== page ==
Anatomy of an Achromatic Lens
An achromatic lens, also referred to as an achromat, typically consists of two optical components cemented together, usually a positive low-index (crown) element and a negative high-index (flint) element. In comparison to a singlet lens, or singlet for short, which only consists of a single piece of glass, the additional design freedom provided by using a doublet design allows for further optimization of performance. Therefore, an achromatic lens will have noticeable advantages over a comparable diameter and focal length singlet.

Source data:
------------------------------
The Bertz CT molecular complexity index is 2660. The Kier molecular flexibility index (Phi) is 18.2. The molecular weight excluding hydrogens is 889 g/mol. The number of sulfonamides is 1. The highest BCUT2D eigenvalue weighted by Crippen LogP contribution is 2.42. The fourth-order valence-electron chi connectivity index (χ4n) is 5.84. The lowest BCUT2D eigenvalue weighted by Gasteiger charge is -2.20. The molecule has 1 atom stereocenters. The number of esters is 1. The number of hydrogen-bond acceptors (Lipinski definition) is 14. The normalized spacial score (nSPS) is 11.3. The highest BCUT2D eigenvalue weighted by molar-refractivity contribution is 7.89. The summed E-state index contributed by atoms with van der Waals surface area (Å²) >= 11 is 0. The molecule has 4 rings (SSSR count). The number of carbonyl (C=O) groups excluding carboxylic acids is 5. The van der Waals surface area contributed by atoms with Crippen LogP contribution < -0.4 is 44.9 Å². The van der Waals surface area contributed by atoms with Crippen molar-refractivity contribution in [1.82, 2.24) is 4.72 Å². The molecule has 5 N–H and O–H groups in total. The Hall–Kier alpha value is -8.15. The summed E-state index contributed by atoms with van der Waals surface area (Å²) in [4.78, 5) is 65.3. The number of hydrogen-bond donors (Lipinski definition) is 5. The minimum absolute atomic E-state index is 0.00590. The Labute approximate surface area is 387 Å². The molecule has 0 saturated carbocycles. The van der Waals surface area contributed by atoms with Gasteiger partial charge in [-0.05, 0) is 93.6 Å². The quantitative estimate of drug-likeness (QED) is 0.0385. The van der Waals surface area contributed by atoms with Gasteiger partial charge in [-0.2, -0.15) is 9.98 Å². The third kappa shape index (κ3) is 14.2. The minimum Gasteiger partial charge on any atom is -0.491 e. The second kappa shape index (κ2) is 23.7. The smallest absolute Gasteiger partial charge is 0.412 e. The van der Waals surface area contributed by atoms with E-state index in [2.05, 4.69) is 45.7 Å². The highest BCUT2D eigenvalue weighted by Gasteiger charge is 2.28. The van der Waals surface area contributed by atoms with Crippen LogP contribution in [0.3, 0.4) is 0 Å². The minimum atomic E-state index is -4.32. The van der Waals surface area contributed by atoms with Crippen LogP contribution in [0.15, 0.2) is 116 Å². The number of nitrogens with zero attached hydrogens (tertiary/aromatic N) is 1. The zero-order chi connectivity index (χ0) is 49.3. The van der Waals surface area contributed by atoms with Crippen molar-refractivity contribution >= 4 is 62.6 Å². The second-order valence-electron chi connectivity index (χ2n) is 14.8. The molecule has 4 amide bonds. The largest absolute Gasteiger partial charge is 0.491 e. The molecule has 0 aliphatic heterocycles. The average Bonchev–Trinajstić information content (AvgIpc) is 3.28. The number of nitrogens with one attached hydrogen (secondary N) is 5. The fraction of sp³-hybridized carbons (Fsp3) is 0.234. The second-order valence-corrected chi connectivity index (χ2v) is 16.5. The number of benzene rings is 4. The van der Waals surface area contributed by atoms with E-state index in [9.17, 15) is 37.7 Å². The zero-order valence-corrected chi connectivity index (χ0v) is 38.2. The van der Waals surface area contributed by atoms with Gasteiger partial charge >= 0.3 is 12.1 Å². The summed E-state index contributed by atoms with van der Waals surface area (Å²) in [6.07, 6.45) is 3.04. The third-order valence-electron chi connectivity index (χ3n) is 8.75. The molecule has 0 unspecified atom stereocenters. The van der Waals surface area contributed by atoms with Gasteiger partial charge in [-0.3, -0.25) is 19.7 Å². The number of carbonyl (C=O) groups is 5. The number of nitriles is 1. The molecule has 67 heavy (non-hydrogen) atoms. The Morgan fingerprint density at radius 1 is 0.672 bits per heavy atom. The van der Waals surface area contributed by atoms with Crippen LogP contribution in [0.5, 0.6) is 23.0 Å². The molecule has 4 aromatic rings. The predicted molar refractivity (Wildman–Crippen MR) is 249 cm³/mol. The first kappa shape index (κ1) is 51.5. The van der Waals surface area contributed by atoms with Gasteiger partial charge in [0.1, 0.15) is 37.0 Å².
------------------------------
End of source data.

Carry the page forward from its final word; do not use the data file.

An achromatic lens comes in a variety of configurations, most notably, positive, negative, triplet, and aspherized. It is important to note that it can be a doublet (two elements) or triplet (three elements); the number of elements is not related to the number of rays for which it corrects. In other words, an achromatic lens corrects for red and blue, independent of it being a doublet or triplet configuration. Refer to Figures 1 — 4 for illustrations of each type.
Figure 1: Positive [View Larger Image]
Figure 2: Negative [View Larger Image]
Figure 3 [View Larger Image]
Figure 4 [View Larger Image]
|Legend for Configurations|
|Dia.||Diameter||R||Radius of Curvature||ET||Edge Thickness|
|EFL||Effective Focal Length||CT||Center Thickness||P||Principle Point|
|BFL||Back Focal Length|